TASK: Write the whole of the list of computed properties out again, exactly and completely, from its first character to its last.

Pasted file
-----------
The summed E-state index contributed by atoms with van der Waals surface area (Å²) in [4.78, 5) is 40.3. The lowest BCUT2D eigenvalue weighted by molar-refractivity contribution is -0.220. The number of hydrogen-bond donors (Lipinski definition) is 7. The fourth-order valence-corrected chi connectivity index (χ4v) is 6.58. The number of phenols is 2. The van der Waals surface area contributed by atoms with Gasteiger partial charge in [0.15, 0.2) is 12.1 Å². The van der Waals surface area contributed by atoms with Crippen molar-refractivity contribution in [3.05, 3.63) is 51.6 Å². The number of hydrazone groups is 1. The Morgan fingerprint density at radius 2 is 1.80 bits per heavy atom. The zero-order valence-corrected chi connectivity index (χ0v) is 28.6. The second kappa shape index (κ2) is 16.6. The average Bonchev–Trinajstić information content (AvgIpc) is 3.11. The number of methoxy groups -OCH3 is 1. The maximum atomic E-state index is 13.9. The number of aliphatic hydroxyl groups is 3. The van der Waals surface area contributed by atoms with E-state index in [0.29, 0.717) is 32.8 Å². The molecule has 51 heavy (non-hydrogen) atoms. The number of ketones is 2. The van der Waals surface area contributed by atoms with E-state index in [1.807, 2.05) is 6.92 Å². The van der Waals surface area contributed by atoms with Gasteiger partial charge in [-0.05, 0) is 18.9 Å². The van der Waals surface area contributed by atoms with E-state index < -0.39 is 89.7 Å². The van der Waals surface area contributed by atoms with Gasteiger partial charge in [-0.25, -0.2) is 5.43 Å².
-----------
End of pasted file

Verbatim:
The summed E-state index contributed by atoms with van der Waals surface area (Å²) in [4.78, 5) is 40.3. The lowest BCUT2D eigenvalue weighted by molar-refractivity contribution is -0.220. The number of hydrogen-bond donors (Lipinski definition) is 7. The fourth-order valence-corrected chi connectivity index (χ4v) is 6.58. The number of phenols is 2. The van der Waals surface area contributed by atoms with Gasteiger partial charge in [0.15, 0.2) is 12.1 Å². The van der Waals surface area contributed by atoms with Crippen molar-refractivity contribution in [3.05, 3.63) is 51.6 Å². The number of hydrazone groups is 1. The Morgan fingerprint density at radius 2 is 1.80 bits per heavy atom. The zero-order valence-corrected chi connectivity index (χ0v) is 28.6. The second kappa shape index (κ2) is 16.6. The average Bonchev–Trinajstić information content (AvgIpc) is 3.11. The number of methoxy groups -OCH3 is 1. The maximum atomic E-state index is 13.9. The number of aliphatic hydroxyl groups is 3. The van der Waals surface area contributed by atoms with E-state index in [0.29, 0.717) is 32.8 Å². The molecule has 51 heavy (non-hydrogen) atoms. The number of ketones is 2. The van der Waals surface area contributed by atoms with E-state index in [1.807, 2.05) is 6.92 Å². The van der Waals surface area contributed by atoms with Gasteiger partial charge in [-0.05, 0) is 18.9 Å². The van der Waals surface area contributed by atoms with E-state index < -0.39 is 89.7 Å². The van der Waals surface area contributed by atoms with Gasteiger partial charge in [-0.25, -0.2) is 5.43 Å².